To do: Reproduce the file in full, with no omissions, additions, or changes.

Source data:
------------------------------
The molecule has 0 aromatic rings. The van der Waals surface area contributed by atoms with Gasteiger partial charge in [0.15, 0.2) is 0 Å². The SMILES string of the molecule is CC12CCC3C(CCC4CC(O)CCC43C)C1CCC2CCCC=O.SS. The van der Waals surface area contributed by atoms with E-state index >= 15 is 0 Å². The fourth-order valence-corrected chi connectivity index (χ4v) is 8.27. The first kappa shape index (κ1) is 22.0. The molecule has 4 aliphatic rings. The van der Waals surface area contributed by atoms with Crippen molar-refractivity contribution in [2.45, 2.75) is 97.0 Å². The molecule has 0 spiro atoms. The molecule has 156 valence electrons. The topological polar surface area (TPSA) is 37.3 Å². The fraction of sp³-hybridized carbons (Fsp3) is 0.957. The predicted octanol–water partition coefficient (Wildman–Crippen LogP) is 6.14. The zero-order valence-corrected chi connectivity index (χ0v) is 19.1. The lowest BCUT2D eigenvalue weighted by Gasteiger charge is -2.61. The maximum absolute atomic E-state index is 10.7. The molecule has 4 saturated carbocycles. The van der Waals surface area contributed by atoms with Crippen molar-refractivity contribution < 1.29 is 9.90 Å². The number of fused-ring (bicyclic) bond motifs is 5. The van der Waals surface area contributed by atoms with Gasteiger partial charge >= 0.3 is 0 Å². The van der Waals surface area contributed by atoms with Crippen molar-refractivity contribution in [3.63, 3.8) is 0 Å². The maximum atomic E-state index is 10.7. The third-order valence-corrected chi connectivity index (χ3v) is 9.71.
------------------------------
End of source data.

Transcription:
The molecule has 0 aromatic rings. The van der Waals surface area contributed by atoms with Gasteiger partial charge in [0.15, 0.2) is 0 Å². The SMILES string of the molecule is CC12CCC3C(CCC4CC(O)CCC43C)C1CCC2CCCC=O.SS. The van der Waals surface area contributed by atoms with E-state index >= 15 is 0 Å². The fourth-order valence-corrected chi connectivity index (χ4v) is 8.27. The first kappa shape index (κ1) is 22.0. The molecule has 4 aliphatic rings. The van der Waals surface area contributed by atoms with Crippen molar-refractivity contribution in [2.45, 2.75) is 97.0 Å². The molecule has 0 spiro atoms. The molecule has 156 valence electrons. The topological polar surface area (TPSA) is 37.3 Å². The fraction of sp³-hybridized carbons (Fsp3) is 0.957. The predicted octanol–water partition coefficient (Wildman–Crippen LogP) is 6.14. The zero-order valence-corrected chi connectivity index (χ0v) is 19.1. The lowest BCUT2D eigenvalue weighted by Gasteiger charge is -2.61. The maximum absolute atomic E-state index is 10.7. The molecule has 4 saturated carbocycles. The van der Waals surface area contributed by atoms with Crippen molar-refractivity contribution < 1.29 is 9.90 Å². The number of fused-ring (bicyclic) bond motifs is 5. The van der Waals surface area contributed by atoms with Gasteiger partial charge >= 0.3 is 0 Å². The van der Waals surface area contributed by atoms with Crippen molar-refractivity contribution in [3.63, 3.8) is 0 Å². The maximum atomic E-state index is 10.7. The third-order valence-corrected chi connectivity index (χ3v) is 9.71.